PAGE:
When it comes to credit, the way each generation uses it varies as much as the generations themselves. It’s not surprising that the generation in which you came up impacts your spending habits, and how you use and view credit.
According to 2015 data compiled by Experian, there are notable differences among Baby Boomers, Gen Xers, and Millennials when it comes to card usage, card balances, and even credit scores.
Baby Boomers, generally defined as those born between 1943 and 1960, use the least amount of their available credit — just 25 percent. Boomers carry an average credit card debt of $5,603.
Gen Xers, generally defined as those born anywhere from the early 1960s to the early 1980s, carry the most credit card debt, with an average balance of $6,752. Gen Xers use 41 percent of their available credit, according to Experian.
Millennials, defined as those born after 1980, carry the lowest card balance of any generation, with an average of $3,403. Because this generation has less credit available to them, that still represents 43 percent of their available credit.
But millennials are using credit much differently than the generations that came before them. For example, they hold fewer mortgage and car loans than their older counterparts. They also hold fewer credit cards than previous generations. Their student loan, debt, however, is much higher, according to 2016 data from the Federal Reserve. In fact, when compared with American graduates in 1995, Americans under 35 have 182 percent more college loans to pay off.
Why the differences?
Boomers higher credit card usage and view of credit can largely be attributed to the job market and economy during the bulk of their working years. Most of this generation’s spending habits and view of credit was shaped during a time when the economy and job market were strong. In their younger years they were using credit to afford the luxuries they couldn’t pay for in cash and now they are using the cards to find things they want to do in their retirement years.
This generation also tended to stay in jobs longer than subsequent generations — particularly the millennial generation, for whom the average length of employment at one job is three years or less, according to results of a survey published by Forbes. While millennials may be advancing faster in terms of earnings and salaries, shorter durations of employment come at the expense of pensions and growing retirement plans — both things that can be used to pay off debt in the long run.
Gen Xers, meanwhile, were among the hardest hit by the recession that began in 2008. Many have watched their homes and retirement accounts lose significant value in the post-recession years from which they’re only beginning to recover. Therefore, whereas Boomers are using credit to afford more luxury items, Gen Xers are often using it for everyday purchases.
Millennials represent a mindset shift when it comes to credit cards usage in particular. That’s because they came of age during the recession and likely watched their parents struggle financially. In general, they take a more cautious approach when it comes to credit and debt.
“It’s pretty clear that young people are not interested in becoming indebted in the way that their parents are or were,” David Robertson, publisher of payment industry newsletter The Nilson Report, told The New York Times.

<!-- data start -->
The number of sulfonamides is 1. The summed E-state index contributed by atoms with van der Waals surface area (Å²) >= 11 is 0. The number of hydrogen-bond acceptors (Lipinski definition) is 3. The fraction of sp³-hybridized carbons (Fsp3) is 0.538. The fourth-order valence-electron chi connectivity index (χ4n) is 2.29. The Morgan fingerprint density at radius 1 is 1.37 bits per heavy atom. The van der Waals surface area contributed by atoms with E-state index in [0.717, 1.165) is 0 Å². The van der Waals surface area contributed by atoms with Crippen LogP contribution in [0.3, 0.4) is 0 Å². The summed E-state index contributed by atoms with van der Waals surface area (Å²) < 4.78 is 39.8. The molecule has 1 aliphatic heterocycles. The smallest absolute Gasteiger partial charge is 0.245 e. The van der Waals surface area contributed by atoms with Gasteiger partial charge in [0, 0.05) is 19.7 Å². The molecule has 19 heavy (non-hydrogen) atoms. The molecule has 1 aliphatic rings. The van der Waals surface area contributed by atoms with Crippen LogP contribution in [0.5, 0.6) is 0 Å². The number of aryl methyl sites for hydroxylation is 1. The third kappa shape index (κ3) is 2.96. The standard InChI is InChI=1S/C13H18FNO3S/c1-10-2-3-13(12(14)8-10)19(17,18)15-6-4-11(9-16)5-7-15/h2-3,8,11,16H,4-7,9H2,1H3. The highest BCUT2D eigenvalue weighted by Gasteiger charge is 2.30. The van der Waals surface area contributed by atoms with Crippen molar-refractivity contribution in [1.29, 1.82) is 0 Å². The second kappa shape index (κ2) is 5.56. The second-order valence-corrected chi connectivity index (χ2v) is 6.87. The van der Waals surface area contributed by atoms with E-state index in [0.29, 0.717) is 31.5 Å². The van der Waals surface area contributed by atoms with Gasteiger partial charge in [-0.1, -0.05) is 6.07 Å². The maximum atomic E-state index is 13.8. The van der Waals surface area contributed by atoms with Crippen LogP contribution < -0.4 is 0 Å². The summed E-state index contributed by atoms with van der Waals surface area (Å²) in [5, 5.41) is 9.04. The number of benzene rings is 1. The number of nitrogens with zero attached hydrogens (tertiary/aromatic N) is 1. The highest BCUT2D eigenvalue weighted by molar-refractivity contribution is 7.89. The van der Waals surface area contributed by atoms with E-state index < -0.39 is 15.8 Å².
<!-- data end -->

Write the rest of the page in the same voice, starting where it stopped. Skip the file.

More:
To that end, not only does this generation use credit less — with just 67 percent using cards, according to 2016 data from FICO — they also tend to pay it off sooner. In fact, many millennials use credit cards like debit cards in order to reap travel, fuel and cash back rewards from cards. And according to a recent Facebook poll, millennials put more emphasis on savings than the generations that came before them.
Interestingly, millennials also define financial success much differently than Baby Boomers and Gen X. Whereas those generations’ definitions would include income as a determining factor in success, millennials’ define it as being debt free.
In their seemingly more sensible approach to credit, millennials have the lowest credit scores among the three groups. Millennials have an average VantageScore of 625, compared to Gen Xers, who average 650. Baby boomers come in highest, with an average score of 709.
This lower score has as much to do with the fact that millennials have less credit because of their conscious avoidance of using it as it does being more maxed out on things like student loans. It’s important for this generation to remember that having little or no credit can also negatively impact credit scores.
Gen X and Baby Boomers have shown more creditworthiness, not only because they hold more credit cards, but also because of the amount of debt they’ve run up and paid off over the years. These generations understand the importance of timely payment history and they’re conscious of punctual payments. These generations also keep closer tabs on their credit report when it comes to checking it regularly.
When it comes to credit, there is one factor that bridges these generational gaps: access to to an abundance of information and resources on how credit usage impacts your score and ability to borrow.
By leveraging resources such as access to your free annual credit report and working with professionals that can help you repair your credit issues of the past, you can ensure that the way you’re using credit is working to your benefit.
If you are interested in credit repair services, contact Lexington Law. We help you understand your rights to make sure you have a fair and accurate credit report.